- Essential ‘equities’. Principally, brands need to prioritise their most ownable and recognisable pack equities, both graphic and structural. These act as the visual shortcut to your product, so build in as much emotional currency to these equities as possible; can they communicate efficacy, fragrance, freshness? Critically, equities also need to be scalable. Do they work just as well on a billboard as they do on a stamp? And clear out unnecessary visual clutter to make your equities ‘pop’.
- Make variants distinctive. In the digital world, there is no advantage to a brand-blocking approach. What’s more important here is allowing individual products or variants to be easily recognised and understood. Don’t rely on retailer copy to tell your product story.
- Exploit digital. It was back in 2012 that Birds Eye teamed up with Ocado to have the Fish Fingers ‘spokesbear’ Clarence come to life in the digital fixture for a three week campaign. It’s a struggle to think of any brand that has capitalised on digital’s potential to add theatre to the online shopping space since. Animation, music, snack-sized advertising and even 360-degree pack shots are obvious advantages here, but are vastly under-utilised.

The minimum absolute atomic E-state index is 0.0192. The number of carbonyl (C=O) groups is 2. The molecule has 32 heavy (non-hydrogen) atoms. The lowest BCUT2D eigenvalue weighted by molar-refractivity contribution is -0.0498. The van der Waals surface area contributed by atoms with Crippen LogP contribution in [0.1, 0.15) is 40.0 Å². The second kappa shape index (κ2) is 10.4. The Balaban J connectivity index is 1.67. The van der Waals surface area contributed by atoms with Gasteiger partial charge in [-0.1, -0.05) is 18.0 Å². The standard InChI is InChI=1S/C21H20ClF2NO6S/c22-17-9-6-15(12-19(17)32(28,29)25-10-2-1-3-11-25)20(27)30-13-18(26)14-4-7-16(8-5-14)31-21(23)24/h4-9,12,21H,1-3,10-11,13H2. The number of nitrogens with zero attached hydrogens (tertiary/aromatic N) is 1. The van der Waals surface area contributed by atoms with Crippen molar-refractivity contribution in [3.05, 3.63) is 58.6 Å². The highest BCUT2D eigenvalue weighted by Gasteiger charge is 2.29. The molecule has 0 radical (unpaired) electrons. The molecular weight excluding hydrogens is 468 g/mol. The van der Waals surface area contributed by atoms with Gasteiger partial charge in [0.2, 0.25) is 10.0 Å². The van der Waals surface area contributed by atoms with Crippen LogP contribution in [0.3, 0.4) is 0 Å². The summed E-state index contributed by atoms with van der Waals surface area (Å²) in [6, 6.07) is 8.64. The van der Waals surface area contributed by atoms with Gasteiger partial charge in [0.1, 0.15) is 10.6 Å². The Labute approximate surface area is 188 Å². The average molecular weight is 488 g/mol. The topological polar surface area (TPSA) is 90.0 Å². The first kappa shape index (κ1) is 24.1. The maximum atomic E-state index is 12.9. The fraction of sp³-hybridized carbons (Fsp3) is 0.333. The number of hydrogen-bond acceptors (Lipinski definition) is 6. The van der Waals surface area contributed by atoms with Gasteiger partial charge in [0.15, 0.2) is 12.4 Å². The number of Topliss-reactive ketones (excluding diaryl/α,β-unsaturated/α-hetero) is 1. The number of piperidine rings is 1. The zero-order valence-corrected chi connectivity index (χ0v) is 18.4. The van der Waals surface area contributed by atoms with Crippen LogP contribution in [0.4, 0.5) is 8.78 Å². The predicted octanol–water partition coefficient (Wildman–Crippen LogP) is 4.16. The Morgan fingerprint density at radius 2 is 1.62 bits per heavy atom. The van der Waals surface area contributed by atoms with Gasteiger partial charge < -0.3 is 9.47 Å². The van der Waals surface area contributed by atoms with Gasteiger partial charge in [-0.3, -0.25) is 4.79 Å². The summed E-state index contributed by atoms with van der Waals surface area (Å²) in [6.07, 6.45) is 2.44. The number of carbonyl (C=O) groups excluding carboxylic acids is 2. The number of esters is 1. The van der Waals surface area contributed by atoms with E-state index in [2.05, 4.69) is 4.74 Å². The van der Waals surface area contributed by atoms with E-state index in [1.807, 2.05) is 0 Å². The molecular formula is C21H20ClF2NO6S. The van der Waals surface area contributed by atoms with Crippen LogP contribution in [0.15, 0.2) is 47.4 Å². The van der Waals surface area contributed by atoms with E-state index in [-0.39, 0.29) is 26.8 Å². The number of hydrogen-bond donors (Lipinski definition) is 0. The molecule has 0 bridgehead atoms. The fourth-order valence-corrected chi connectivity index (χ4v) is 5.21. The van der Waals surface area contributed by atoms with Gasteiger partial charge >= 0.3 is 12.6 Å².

In the future, there is an expectation that grocery retailers will take the lead in encouraging consumers to the online channel, but there has been little innovation compared to other online shopping sectors. And while we can expect rapid advancement, certainly compared to bricks and mortar, we can’t wait for them before we consider designing for digital.
Digital grocery is a radically evolving landscape for design to operate in and the design industry needs to be ready to adapt its thinking. Brands and design are not appraised in the same way as they are in-store. We need to take an approach that considers the new role of design, the ever-changing needs of the digital shopper and the channel through which design is presented.
Brands who exploit the advantages of each channel, with a strong visual brand language irrespective of the context, are best placed to succeed.